I often tell pastors they are first a pastor at home. Before their church. I am not sure they get it. Some do, but not all. I get the head nod, the grunting ascent, but I sense it’s something caught, not taught. By caught, I mean by trial and fire, not by epiphany. Few things come to us from God by way of epiphanies. Most come through refining fire.
A Bad Memory
I walked through that fire when my oldest son, Travis, turned five. My scorched memory of that day scathes some still. The small church I pastored in North Fort Worth, Texas always scheduled their elders meetings the second Monday of the month. That month it happened to fall on Travis’s birthday. Rather than change the date for the elders’ meeting, I changed the day to celebrate my son’s birthday to the next day. I know. Just terrible, right?
I am not sure at his age if Travis understood my need to put the church before him. Had I persisted in making ministry a priority over family, I know I’d be holding the pieces of three broken hearts today. These sort of things definitely shape family dynamics. Seemingly insignificant moments leave an indelible mark on children with the potential of even shaping their impression of God. Sometimes fortunately, it’s for the good. Like the pastor friend who shared with me how his father, also a pastor, took a separate car on family vacations to make himself available should a need arise at church. My pastor friend has five children, homeschools them, and often says no to the needs of his church for the needs at home. His church actually likes that.
I’ll Never Do That Again
Not long after that elders’ meeting, I was ashamed, and vowed never again to choose a passing ministry vocational obligation for the needs of my children. I gladly had many opportunities in the years that followed to do it right. Eleven years ago, when my son Brett was recovering from surgery for a cancerous tumor and chemo treatments that followed, we’d just moved to a new church full of responsibilities and obligations. Ironically, my commitment to family first did significantly impact my relationship with this church. I sensed it when on a number of occasions while leading a meeting, I dismissed myself to tend to Brett’s sobbing plea for his dad to come home and be near him. Several men even expressed their disappointment at my lack of attention to the church’s needs. I tell pastors, “Five years after leaving you church, your elders will struggle to remember your children’s names, but your children will never forget your name and that you put them first.”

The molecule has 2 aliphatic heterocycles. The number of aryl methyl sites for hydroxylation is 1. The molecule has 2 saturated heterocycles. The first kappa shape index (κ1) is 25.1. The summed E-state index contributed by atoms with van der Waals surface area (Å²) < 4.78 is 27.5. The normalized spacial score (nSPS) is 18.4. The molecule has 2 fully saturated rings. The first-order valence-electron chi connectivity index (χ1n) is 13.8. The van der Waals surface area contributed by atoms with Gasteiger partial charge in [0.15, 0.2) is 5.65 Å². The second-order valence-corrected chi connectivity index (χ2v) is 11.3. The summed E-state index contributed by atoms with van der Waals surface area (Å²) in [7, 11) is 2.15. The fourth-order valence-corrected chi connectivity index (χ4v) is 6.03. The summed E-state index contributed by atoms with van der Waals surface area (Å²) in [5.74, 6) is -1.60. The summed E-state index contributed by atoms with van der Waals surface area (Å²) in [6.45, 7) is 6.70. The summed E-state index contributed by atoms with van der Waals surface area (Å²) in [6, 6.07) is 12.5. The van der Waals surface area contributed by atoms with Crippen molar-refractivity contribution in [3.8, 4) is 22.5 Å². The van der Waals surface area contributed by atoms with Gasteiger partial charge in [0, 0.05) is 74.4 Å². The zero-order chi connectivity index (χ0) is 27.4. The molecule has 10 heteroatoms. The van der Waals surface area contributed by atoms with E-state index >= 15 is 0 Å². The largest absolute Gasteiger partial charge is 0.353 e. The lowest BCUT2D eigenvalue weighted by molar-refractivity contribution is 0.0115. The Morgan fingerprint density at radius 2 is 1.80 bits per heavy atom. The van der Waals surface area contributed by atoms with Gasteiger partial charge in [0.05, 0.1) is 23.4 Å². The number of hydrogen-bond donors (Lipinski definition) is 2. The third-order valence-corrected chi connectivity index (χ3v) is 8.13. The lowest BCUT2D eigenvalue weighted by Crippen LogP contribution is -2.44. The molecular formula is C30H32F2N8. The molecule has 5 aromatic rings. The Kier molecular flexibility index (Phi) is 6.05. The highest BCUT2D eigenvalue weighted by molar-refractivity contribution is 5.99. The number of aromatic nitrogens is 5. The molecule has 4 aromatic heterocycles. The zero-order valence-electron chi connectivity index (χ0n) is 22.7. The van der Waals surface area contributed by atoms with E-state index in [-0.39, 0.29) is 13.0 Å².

I am not really suggesting here that family is more important than the body of Christ, the Church. I am actually arguing for a fullness of attention to both. The pastor who puts family first is a better leader to his congregation. On the contrary, the pastor who puts church first, cannot lead well at home.
Here’s how I summarize my thoughts on this matter.
Family First. Church Second. And Jesus over all.
A Great Balance Between Home and Minsitry
There’s a real practical reason Paul called for an elder, a pastor, to be above reproach, the husband of one wife, sober-minded, self-controlled, respectable, hospitable, able to teach, not a drunkard, not violent but gentle, not quarrelsome, not a lover of money. He must manage his own household well, with all dignity keeping his children submissive, for if someone does not know how to manage his own household, how will he care for God’s church? (1 Tim. 3:1-5). A pastor who is a family man with these qualities makes a phenomenal pastor. In the six churches I served as pastor in my thirty years of ministry, I do not remember once during the interviewing process much attention directed toward the health of my home. The interest lay more in my ministry abilities, my qualifications and my experience within the church. I would encourage churches, who are looking for qualified pastors to put equal attention on the home life as much as on past ministry experience. Ask questions such as, 1) Describe your marriage. 2) What do your children like about you being a pastor? 3) What are you like when you come home at the end of each day? 4) Describe what discipleship looks like at home? 5) When you pray together at home, what do you pray about?
After all, pastoring always begins and ends at home.